By Sam Cortes, Communications Coordinator

And…they’re off! 

You’ve probably heard this phrase used on a regular basis if you have ever visited the Assiniboia Downs racetrack.

If not, well, it’s used at the beginning of a race once the horses leave the starting gate and rumble down the track, horse and human, testing their might against one another to see who is the fastest! 

Two Manitoba Sports Hall of Fame Honoured Members created their legacy in this sport, both locally and nationally. Both had very successful horse racing careers, but in different capacities.

They are R. James Speers (inducted in 1983) and Robert “Bobby” Summers (inducted in 1992). 


The Power of Three

R.James Speers arguably started the movement of horse racing on the prairies. In 1922, he organized his first race at River Park, which was essentially the first race track in Winnipeg.

The track had been around since the late 1800s, but was not primarily used for formal thoroughbred horse racing, until Speers and a couple business partners took on a three-year lease of the track. 

After this, his success continued to grow and within a couple of years, he established Whittier Park and Polo Park in Winnipeg. 

They were considered the model race tracks for the Canadian racing community. Indeed, they were a sight to behold, and superior to any other racetrack stables across the country. 

This was not enough for James, though. He wanted to prove that the west could also produce thoroughbred horses that were on par or better than any other in North America.

He had stallions and mares at his Whittier Park farm and eventually became Canada’s leading breeder in 1946, winning six Canadian Breeder of the Year awards in a row until 1951. 

His horses won races across Canada, including Toronto, which, at the time, was considered the hub for Canadian horse racing.

After his sudden passing in 1955, his legacy continued. He was inducted into the Canadian Sports Hall of Fame in 1966, and the Manitoba Sports Hall of Fame in 1983. There is also a stakes race named after him at Assiniboia Downs, called the R.James Speers Memorial Handicap.


A Fiery Passion

Robert “Bobby” Summers took a different path in establishing himself as a Manitoba Sports Hall of Famer. He was a jockey who honed his craft at a young age and by the time he reached 22 years old, he was already considered one of the most successful jockeys in North America.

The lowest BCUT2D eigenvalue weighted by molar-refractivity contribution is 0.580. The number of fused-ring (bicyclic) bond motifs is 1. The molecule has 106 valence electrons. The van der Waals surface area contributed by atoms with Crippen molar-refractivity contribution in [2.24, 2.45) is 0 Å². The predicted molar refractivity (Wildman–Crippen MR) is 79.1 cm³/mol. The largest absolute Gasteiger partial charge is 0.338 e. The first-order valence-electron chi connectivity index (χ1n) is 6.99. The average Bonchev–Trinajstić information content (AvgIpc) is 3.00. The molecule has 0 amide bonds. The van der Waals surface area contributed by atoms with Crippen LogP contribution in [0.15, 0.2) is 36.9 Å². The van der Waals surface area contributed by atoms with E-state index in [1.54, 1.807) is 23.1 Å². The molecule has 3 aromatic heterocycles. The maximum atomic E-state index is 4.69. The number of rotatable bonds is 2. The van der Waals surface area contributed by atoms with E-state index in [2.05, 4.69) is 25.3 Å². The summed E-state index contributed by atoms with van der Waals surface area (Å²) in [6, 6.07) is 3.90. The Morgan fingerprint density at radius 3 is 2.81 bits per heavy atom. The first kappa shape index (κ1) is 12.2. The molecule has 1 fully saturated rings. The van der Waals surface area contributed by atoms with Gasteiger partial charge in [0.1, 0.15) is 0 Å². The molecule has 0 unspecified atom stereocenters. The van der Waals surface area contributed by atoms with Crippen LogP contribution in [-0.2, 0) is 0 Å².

His career could have taken a calamitous turn before he reached 22, though. Before then, he was the top apprentice jockey, but almost quit due to an unfortunate event that happened at Polo Park race track. 

Another jockey had lost their life riding, so Robert’s mother went over to Whittier Park and told him that he needed to quit. 

Story has it, as he packed up his things, he turned to his mother.

 “Mom, what am I going to do? I’m so small.” 

So, he continued riding and the rest is history. 

His career highlights include winning the Sugar Ray Robinson Handicap in New York and winning the $25,000 race at Bay Meadows. Back then, that was a lot of money. 

In the photo above, Bobby is standing next to Sugar Ray Robinson, who was the Muhammed Ali of boxing…before Muhammed Ali.

In the Hollywood Gold Cup, a $100,000 race, he finished fourth, and at the Santa Anita Derby, arguably the biggest race on the west coast, he finished third. 

He also raced in the Preakness Stakes, which is one of the legs in the Triple Crown of racing. 

And he was not the only Hall of Famer in the family. His brother, Danny Summers, was also inducted into the Manitoba Sports Hall of Fame in 1995 as an Athlete/Builder in Hockey.



Being a jockey is a very unforgiving profession and unfortunately for Bobby, he could not avoid the injury bug. 

His riding career was cut short after a series of knocks that left him more than bruised and battered. In one of his rides, three horses went down, and in that collision, he fractured his collarbone, broke six ribs, and suffered a collapsed lung. It was a long two and a half month recovery before he could ride again. 

A little later in 1955, he was kicked in the head by a horse and that was it. His career was over. Even though his career came to an abrupt end, Bobby gave everything he had to the sport, and in his short time as a jockey, his legacy will continue to live on, unrivaled by many.